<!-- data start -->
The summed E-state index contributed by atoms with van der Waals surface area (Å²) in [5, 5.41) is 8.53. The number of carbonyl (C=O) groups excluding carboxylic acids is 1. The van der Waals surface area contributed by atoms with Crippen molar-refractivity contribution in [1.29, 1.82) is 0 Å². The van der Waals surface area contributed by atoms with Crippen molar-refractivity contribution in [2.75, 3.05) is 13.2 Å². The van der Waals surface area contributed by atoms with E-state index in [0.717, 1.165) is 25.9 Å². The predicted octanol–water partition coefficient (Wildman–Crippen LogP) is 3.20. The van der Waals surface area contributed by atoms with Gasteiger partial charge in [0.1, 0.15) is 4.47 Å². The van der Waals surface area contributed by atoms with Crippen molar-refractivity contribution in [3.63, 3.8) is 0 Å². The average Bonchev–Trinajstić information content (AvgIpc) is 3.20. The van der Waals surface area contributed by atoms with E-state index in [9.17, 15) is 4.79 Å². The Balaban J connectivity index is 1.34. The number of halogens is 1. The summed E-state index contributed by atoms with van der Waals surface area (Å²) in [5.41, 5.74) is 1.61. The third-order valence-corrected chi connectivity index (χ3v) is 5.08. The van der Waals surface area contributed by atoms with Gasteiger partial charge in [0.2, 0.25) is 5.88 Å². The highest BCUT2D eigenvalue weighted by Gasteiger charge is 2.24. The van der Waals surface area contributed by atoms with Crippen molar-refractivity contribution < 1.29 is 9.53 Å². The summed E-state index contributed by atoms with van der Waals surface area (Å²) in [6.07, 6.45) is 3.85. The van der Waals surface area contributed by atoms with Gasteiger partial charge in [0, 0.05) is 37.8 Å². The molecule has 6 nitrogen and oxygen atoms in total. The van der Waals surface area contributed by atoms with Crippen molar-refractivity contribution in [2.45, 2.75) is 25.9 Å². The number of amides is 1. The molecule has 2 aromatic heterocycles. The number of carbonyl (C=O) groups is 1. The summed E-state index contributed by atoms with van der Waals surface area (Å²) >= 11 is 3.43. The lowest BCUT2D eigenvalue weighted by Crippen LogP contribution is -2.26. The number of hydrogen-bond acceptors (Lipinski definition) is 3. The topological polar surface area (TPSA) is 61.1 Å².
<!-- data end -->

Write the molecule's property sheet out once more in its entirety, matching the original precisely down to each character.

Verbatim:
The summed E-state index contributed by atoms with van der Waals surface area (Å²) in [5, 5.41) is 8.53. The number of carbonyl (C=O) groups excluding carboxylic acids is 1. The van der Waals surface area contributed by atoms with Crippen molar-refractivity contribution in [1.29, 1.82) is 0 Å². The van der Waals surface area contributed by atoms with Crippen molar-refractivity contribution in [2.75, 3.05) is 13.2 Å². The van der Waals surface area contributed by atoms with E-state index in [0.717, 1.165) is 25.9 Å². The predicted octanol–water partition coefficient (Wildman–Crippen LogP) is 3.20. The van der Waals surface area contributed by atoms with Gasteiger partial charge in [0.1, 0.15) is 4.47 Å². The van der Waals surface area contributed by atoms with Crippen molar-refractivity contribution in [3.63, 3.8) is 0 Å². The average Bonchev–Trinajstić information content (AvgIpc) is 3.20. The van der Waals surface area contributed by atoms with E-state index in [9.17, 15) is 4.79 Å². The Balaban J connectivity index is 1.34. The number of halogens is 1. The summed E-state index contributed by atoms with van der Waals surface area (Å²) in [5.41, 5.74) is 1.61. The third-order valence-corrected chi connectivity index (χ3v) is 5.08. The van der Waals surface area contributed by atoms with Gasteiger partial charge in [0.2, 0.25) is 5.88 Å². The highest BCUT2D eigenvalue weighted by Gasteiger charge is 2.24. The van der Waals surface area contributed by atoms with Crippen molar-refractivity contribution < 1.29 is 9.53 Å². The summed E-state index contributed by atoms with van der Waals surface area (Å²) in [6.07, 6.45) is 3.85. The van der Waals surface area contributed by atoms with Gasteiger partial charge in [0, 0.05) is 37.8 Å². The molecule has 6 nitrogen and oxygen atoms in total. The van der Waals surface area contributed by atoms with Crippen molar-refractivity contribution in [2.45, 2.75) is 25.9 Å². The number of amides is 1. The molecule has 2 aromatic heterocycles. The number of carbonyl (C=O) groups is 1. The summed E-state index contributed by atoms with van der Waals surface area (Å²) >= 11 is 3.43. The lowest BCUT2D eigenvalue weighted by Crippen LogP contribution is -2.26. The number of hydrogen-bond acceptors (Lipinski definition) is 3. The topological polar surface area (TPSA) is 61.1 Å².